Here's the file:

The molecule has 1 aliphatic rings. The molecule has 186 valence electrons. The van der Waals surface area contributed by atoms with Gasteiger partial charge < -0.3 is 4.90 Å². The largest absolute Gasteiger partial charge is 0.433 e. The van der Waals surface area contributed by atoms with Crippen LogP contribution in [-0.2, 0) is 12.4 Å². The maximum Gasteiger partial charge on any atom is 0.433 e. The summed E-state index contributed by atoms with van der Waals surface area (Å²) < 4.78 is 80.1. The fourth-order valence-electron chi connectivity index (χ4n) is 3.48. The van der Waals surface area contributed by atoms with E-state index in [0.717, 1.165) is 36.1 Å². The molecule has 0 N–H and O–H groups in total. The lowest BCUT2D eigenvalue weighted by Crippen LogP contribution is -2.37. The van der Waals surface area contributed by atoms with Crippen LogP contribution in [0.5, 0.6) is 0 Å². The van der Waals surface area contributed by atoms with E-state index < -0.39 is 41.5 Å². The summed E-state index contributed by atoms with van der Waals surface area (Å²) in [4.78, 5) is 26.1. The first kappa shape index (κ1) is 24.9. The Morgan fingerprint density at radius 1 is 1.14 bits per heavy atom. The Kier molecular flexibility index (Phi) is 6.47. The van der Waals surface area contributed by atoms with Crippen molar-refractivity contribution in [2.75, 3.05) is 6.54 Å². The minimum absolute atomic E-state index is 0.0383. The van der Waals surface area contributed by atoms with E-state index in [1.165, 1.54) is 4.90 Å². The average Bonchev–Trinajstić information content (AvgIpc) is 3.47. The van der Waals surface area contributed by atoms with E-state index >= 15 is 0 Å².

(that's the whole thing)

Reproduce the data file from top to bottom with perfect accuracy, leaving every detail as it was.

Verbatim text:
The molecule has 1 aliphatic rings. The molecule has 186 valence electrons. The van der Waals surface area contributed by atoms with Gasteiger partial charge < -0.3 is 4.90 Å². The largest absolute Gasteiger partial charge is 0.433 e. The van der Waals surface area contributed by atoms with Crippen LogP contribution in [-0.2, 0) is 12.4 Å². The maximum Gasteiger partial charge on any atom is 0.433 e. The summed E-state index contributed by atoms with van der Waals surface area (Å²) < 4.78 is 80.1. The fourth-order valence-electron chi connectivity index (χ4n) is 3.48. The van der Waals surface area contributed by atoms with E-state index in [0.717, 1.165) is 36.1 Å². The molecule has 0 N–H and O–H groups in total. The lowest BCUT2D eigenvalue weighted by Crippen LogP contribution is -2.37. The van der Waals surface area contributed by atoms with Crippen LogP contribution in [0.5, 0.6) is 0 Å². The van der Waals surface area contributed by atoms with E-state index < -0.39 is 41.5 Å². The summed E-state index contributed by atoms with van der Waals surface area (Å²) in [4.78, 5) is 26.1. The first kappa shape index (κ1) is 24.9. The Morgan fingerprint density at radius 1 is 1.14 bits per heavy atom. The Kier molecular flexibility index (Phi) is 6.47. The van der Waals surface area contributed by atoms with Crippen molar-refractivity contribution in [2.75, 3.05) is 6.54 Å². The minimum absolute atomic E-state index is 0.0383. The van der Waals surface area contributed by atoms with E-state index in [1.165, 1.54) is 4.90 Å². The average Bonchev–Trinajstić information content (AvgIpc) is 3.47. The van der Waals surface area contributed by atoms with E-state index >= 15 is 0 Å².